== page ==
11050 - Historical Archaeology, Prehistoric Paradigms: Changing the Tide in the Guiana Shield, South America

The Guiana Shield, composed of five countries in South America’s northeastern corner, has distinct topographies of open grassy savannas, dense tropical zones and coastal plain estuaries. Each environment accommodated prehistoric man as well as cultures formed during the historical period. Based on archaeological evidence we know that Pre-Columbian cultures experienced metered achievements in food procurement that range from transient hunters and gatherers to sedentary communities of slash-and-burn farmers. The shift in food gathering led to an increase in social and material complexity. And much of what is understand about the formation of distinct groups of Guiana Shield’s indigenous cultures is via prehistoric paradigms based on food procurement. However, little has been discussed about the applicability of prehistoric models to the historical cultures living in Suriname’s hinterlands; most notably Maroons, descendant communities of escaped slaves formed in the late sixteen hundreds with life ways similar to their Pre-Columbian neighbors. Throughout the Circum-Caribbean the archaeology of Maroons has been explored primarily via the paradigm of historical plantation archaeology. The focus of this genre is the metered isolation from the confinement of slavery. But given the shared cultural traits, living proximity and adaptation to the Amazonian landscape a closer look is needed to determine which, if any, prehistoric models of landscape appropriation, settlement patterns and technological advancement may be used to better understand seventeenth century Maroon adaptation.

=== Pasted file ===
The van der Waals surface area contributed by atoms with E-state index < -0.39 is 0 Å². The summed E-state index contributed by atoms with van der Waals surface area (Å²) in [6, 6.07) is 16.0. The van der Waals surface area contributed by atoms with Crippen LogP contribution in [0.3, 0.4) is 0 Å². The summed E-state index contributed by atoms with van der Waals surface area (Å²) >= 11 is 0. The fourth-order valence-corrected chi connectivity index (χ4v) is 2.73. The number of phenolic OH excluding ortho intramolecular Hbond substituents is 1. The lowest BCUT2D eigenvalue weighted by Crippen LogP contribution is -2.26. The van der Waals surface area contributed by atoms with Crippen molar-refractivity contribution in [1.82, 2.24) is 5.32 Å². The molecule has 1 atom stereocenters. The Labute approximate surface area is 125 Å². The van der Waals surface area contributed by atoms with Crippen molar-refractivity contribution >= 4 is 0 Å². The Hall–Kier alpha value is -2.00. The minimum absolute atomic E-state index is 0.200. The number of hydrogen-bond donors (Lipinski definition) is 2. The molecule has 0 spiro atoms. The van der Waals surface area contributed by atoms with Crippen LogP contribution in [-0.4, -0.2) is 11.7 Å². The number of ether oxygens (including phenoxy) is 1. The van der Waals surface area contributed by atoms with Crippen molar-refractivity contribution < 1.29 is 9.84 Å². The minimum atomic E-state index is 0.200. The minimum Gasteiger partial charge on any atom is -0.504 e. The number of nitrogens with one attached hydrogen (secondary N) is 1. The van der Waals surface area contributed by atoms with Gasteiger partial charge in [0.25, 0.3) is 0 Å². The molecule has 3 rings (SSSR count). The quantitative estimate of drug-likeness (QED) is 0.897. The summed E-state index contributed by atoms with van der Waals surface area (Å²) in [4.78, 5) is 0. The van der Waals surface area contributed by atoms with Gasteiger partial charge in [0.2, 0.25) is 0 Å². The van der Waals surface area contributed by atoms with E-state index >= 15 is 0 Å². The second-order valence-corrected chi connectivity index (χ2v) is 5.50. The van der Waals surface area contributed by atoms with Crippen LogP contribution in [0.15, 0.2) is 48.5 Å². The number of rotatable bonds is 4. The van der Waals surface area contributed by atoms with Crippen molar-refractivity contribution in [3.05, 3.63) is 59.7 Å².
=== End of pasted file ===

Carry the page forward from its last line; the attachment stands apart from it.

Palabras claves: Historical Archaeology; Pre-Columbian; South America; Guiana Shield; Maroons

Autores: White, Cheryl (None, Ud States of Am / USA)


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